This program encrypts and decrypts messages using a Substitution Cipher. It's purpose is to assist in learning and experimentation with ciphers and cryptography. Serious applications should use a stronger system of cryptography.
A substitution cipher works by replacing each character in the message with another character, according to a pre-defined rule or key. The idea is to encypt your message using this key, so that the message is meaningless to any unauthorized person intercepting the message. The authorized reciever would have knowledge of the key, and would be able to use this to decrypt the message back to plain text.
The upper text box contains the message to be encypted. You can select a number of ciphers to use to perform the encryption. When you select the "Go" button, the message will be encryped using the chosen cipher, and the result will appear in the lower text box.
You can also reverse an encypted message back to plain text by selecting "Decrypt" from the drop-down. In this case, the encrypted text is in the upper text box, and pressing "Go" will preform the unencryption. Note: You must set the same cipher and key that was used for the encryption in order for the decryption process to produce the original message.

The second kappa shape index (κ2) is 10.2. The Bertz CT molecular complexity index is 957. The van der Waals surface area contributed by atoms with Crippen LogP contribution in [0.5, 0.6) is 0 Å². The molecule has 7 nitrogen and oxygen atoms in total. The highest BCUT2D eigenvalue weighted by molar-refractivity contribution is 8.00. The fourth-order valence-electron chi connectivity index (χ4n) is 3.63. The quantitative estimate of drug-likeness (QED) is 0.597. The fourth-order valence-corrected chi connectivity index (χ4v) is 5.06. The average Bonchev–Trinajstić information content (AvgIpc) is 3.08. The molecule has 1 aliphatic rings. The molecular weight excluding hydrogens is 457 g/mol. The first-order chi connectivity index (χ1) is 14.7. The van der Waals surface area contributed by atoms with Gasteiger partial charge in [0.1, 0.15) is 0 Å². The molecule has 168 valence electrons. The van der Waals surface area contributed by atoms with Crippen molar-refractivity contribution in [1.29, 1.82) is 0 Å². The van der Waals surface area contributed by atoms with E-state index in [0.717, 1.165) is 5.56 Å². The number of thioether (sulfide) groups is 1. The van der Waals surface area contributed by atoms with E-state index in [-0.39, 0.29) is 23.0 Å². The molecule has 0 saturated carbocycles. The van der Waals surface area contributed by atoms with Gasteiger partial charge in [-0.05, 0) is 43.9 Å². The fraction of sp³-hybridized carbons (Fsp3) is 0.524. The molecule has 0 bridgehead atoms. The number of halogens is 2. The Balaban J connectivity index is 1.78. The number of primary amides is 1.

Ceasar cipher: This cipher shifts each letter of the alphabet by a chosen amount of places. The rot-13 cipher is an example of this type, where the parameter is 13.
Atbash cipher: This cipher reverses the letters of the alphabet so that A becomes Z and vice-versa. In this implementation, there is also a parameter which allows the letters to be shifted, just like the Ceasar cipher. To get a strictly correct Atbash cipher, the parameter should be zero.
Substitution Cipher: Although the other two ciphers above are examples of subsitution ciphers, this option allows a fuller range substitution ciphers. The range of possible keys are represented by the letters A-Z in any chosen permutation.
For each cipher, a key can be randomly generated using the "rnd" button.
The "Crack" option attempts to crack an encrypted message when the cipher and/or key is unknown. This uses a frequency analysis technique to find likely possible cipher keys. Note: because this is a difficult and time-consuming task, only a small percentage of possible keys are currently tried. This means that in most cases, the exact original text will not be found. However, it may crack some words or give hints which may to assist in further manual analysis.
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